Wizard World Digital, Inc. (dissolved in March 2019)   The State of Nevada, U.S.A.   March 18, 2011     100 %
                 

Wiz Wizard, LLC

(dissolved in March 2019)

  The State of Delaware, U.S.A.   December 29, 2014     100 %
                 
ButtaFyngas, LLC   The State of Delaware, U.S.A.   April 10, 2015     50 %
                 
Wizard World China, LLC   The State of Delaware, U.S.A.   August 31, 2017     100 %
                 
Wizard Immersive, LLC   The State of California, U.S.A.   June 18, 2018     100 %
                 
Wizard Special Events, LLC   The State of California, U.S.A.   June 5, 2018     100 %
                 
Wizard World, LLC   The State of California, U.S.A.   October 30, 2018     100 %

 

All inter-company balances and transactions have been eliminated. Non–controlling interest represents the minority equity investment in the Company’s subsidiaries, plus the minority investors’ share of the net operating results and other components of equity relating to the non–controlling interest.

 

As of December 31, 2018 and 2017, the aggregate non-controlling interest in ButtaFyngas was ($12,498). The non-controlling interest is separately disclosed on the Consolidated Balance Sheets.

 

Cash and Cash Equivalents

 

The Company considers investments with original maturities of three months or less to be cash equivalents.

 

The Company minimizes its credit risk associated with cash by periodically evaluating the credit quality of its primary financial institution. The balance at times may exceed federally insured limits.

 

Fair Value of Financial Instruments

 

For purpose of this disclosure, the fair value of a financial instrument is the amount at which the instrument could be exchanged in a current transaction between willing parties, other than in a forced sale or liquidation. The carrying amount of the Company’s short-term financial instruments approximates fair value due to the relatively short period to maturity for these instruments.

 

 F-9 
 

 

Accounts Receivable and Allowance for Doubtful Accounts

 

Accounts receivable are stated at the amount management expects to collect from outstanding balances. The Company generally does not require collateral to support customer receivables. The Company provides an allowance for doubtful accounts based upon a review of the outstanding accounts receivable, historical collection information and existing economic conditions. The Company determines if receivables are past due based on days outstanding, and amounts are written off when determined to be uncollectible by management. The maximum accounting loss from the credit risk associated with accounts receivable is the amount of the receivable recorded, which is the face amount of the receivable net of the allowance for doubtful accounts. As of December 31, 2018 and 2017, the allowance for doubtful accounts was $0 and $0, respectively.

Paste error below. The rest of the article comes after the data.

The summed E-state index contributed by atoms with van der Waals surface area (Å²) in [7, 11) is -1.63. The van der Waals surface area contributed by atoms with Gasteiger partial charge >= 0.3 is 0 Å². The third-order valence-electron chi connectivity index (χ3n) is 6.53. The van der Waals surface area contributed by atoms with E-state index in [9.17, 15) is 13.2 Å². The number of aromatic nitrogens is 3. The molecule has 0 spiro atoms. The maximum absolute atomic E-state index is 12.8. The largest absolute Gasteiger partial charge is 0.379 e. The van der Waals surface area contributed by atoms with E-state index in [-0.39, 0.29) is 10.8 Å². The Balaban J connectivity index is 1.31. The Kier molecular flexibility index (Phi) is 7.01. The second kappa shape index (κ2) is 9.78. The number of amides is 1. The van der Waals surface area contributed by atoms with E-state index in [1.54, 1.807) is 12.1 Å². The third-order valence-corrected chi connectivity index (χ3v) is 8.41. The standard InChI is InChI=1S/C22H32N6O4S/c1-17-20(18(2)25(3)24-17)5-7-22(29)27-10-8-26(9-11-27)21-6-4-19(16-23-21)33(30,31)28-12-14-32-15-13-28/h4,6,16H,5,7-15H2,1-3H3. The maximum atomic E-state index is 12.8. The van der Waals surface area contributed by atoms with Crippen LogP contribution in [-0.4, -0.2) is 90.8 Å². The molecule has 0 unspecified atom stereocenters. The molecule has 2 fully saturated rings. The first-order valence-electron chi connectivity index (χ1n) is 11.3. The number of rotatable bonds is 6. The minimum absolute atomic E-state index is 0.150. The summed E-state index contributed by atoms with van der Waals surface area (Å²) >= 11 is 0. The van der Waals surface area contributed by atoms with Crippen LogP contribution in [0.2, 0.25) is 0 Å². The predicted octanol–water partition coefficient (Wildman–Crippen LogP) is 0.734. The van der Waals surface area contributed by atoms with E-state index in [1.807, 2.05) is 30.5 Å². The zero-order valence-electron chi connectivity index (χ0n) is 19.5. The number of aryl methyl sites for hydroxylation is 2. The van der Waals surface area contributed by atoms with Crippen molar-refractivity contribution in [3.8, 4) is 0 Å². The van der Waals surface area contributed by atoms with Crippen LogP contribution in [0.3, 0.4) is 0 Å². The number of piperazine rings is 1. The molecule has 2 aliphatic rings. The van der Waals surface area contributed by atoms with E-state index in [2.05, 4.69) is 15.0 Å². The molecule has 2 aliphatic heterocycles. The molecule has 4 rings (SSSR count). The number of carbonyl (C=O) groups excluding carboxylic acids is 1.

Inventories

 

Inventories are stated at average cost using the first-in, first-out (FIFO) valuation method. Inventory was comprised of the following:

 

   December 31,
2018
   December 31,
2017
 
Finished goods  $-   $1,204 

 

Property and Equipment

 

Property and equipment are recorded at cost. Expenditures for major additions and betterments are capitalized. Maintenance and repairs are charged to operations as incurred. Depreciation is computed by the straight-line method (after taking into account their respective estimated residual values) over the estimated useful lives of the respective assets as follows:

 

   Estimated Useful
Life (Years)
 
     
Computer equipment   3 
      
Equipment   2-5 
      
Furniture and fixture   7 
      
Leasehold improvements   * 

 

(*) Amortized on a straight-line basis over the term of the lease or the estimated useful lives, whichever period is shorter.

 

Upon sale or retirement of property and equipment, the related cost and accumulated depreciation are removed from the accounts and any gain or loss is reflected in the consolidated statements of operations.